By Ted Braun
Several weeks ago in Crossville I saw a man wearing a T-shirt that proclaimed, “The right of the people to keep and bear arms, shall not be infringed.” There was no indication on the T-shirt where that quote came from, but there was no need for one. The intense national debate about the Second Amendment had taken care of that.
But there was something else missing on that T-shirt. The first thirteen words of the Amendment, “A well regulated militia, being necessary to the security of a free State,” were not included. It was doubtful whether there would have been enough room on the T-shirt for any additional words. Nevertheless, that T-shirt’s shortened version of the Second Amendment turned out to be a fitting symbol of the national debate which has consistently ignored the first thirteen words and concentrated primarily on the last fourteen.
Part of the problem in this split focus comes out of the past. Many of our founding fathers such as James Madison and Thomas Jefferson had studied Latin and had developed an appreciation for some of its linguistic forms. In that language there is a grammatical construction in the ablative case called the “ablative absolute.” This is frequently used at the beginning of a sentence to indicate a specific context for what follows. The wording used in the Second Amendment is a good example of this.
According to these founding fathers, then, the ablative construct at the beginning of the Second Amendment suggests that the discussion about the keeping and bearing of arms ought to be taking place in the context of a militia that is well regulated. The problem with this formulation, however, is that words and their meanings change over the years.
Much of the fighting in the American Revolution was done by militias. After the war was won, Washington’s army was disbanded which left the security of the new country in the hands of the militias. Only people who pledged their support for the Revolutionary War were allowed to keep guns, which disarmed about 40 percent of the white population that was still loyal to England. The feeling quickly grew, however, that these militias needed to be regulated, or else they could turn into armed anti-government forces such as happened in the 1791 Whiskey Rebellion in Pennsylvania.
There were also racist fears, especially in the South. Carl Bogus in his article, “The Hidden History of the Second Amendment,” wrote: “James Madison drafted the Second Amendment to assure his constituents in Virginia, and the South generally, that Congress could not use its newly-acquired powers to indirectly undermine the slave system by disarming the militia, on which the South relied for slave control.”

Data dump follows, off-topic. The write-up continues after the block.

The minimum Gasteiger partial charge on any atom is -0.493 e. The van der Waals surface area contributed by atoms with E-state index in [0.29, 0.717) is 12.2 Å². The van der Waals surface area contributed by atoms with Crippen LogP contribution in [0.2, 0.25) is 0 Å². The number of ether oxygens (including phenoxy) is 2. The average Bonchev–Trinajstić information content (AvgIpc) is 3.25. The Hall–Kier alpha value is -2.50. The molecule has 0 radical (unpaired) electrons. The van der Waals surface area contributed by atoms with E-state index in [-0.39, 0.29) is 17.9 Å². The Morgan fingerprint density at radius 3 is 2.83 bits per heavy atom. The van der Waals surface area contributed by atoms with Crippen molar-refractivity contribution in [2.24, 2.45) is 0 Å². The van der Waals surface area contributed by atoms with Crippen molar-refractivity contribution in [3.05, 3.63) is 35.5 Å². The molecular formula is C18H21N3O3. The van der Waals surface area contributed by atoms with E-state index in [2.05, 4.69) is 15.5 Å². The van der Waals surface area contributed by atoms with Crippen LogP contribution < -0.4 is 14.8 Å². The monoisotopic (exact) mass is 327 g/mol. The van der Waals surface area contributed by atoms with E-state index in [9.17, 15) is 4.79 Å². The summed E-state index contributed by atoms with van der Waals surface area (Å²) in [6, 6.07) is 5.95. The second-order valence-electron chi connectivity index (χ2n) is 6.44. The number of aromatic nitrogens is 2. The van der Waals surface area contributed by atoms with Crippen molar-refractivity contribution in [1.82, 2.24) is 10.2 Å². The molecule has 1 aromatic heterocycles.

Today we find that the term “militia” has been adopted by many anti-government hate groups around our nation. It is suspected that a number of recent shooting deaths of government and justice department officials have been carried out by such militia members.
The most powerful interpreter of the Second Amendment today is the National Rifle Association which portrays itself as an organization dedicated to keeping America free and armed. It interprets gun ownership as an individual right guaranteed by the Second Amendment. The Supreme Court, in its Heller v. District of Columbia landmark ruling in 2008, threw out the District of Columbia’s handgun ban. It stated that the Second Amendment “right of the people to keep and bear arms” protects a right to private possession of a handgun for the defense of one’s self and family in the home. A five-to-four majority, led by Justice Antonin Scalia, thus ignored the intended contextual meaning of the ablative absolute in the Amendment, giving its blessing instead to the abbreviated fourteen-word version on T-shirts and other public venues.
Meanwhile, our nation continues to wrestle with the horror of the Newtown school massacre and the need for greater gun regulation that relates to individuals as well as to militias. On April 4 Gov. Daniel Malloy of Connecticut signed the nation’s most far-reaching gun control bill, a 139-page document crafted by leaders from both major parties. The law adds more than 100 weapons to the state’s ban on assault weapons, limits the capacity of ammo magazines to 10 or fewer rounds, and requires background checks for all weapon sales, including at gun shows. It also establishes the nation’s first statewide registry for people convicted of crimes involving dangerous weapons. Access to the registry would be available only to law enforcement.
What is your take on the Second Amendment? Should the first thirteen words be eliminated, or should we do some further research on that Latin ablative puzzler?
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This column is sponsored by Cumberland Countians for Peace and Justice and dedicated by the local writers to the theme that the lion and the lamb can and must learn to live together and grow in their relationship toward one another to ensure a better world. Opinions expressed in “Lion and the Lamb” columns are not necessarily those of the Crossville Chronicle publisher, editor or staff. For more information, contact Ted Braun, editor, at 277-5135.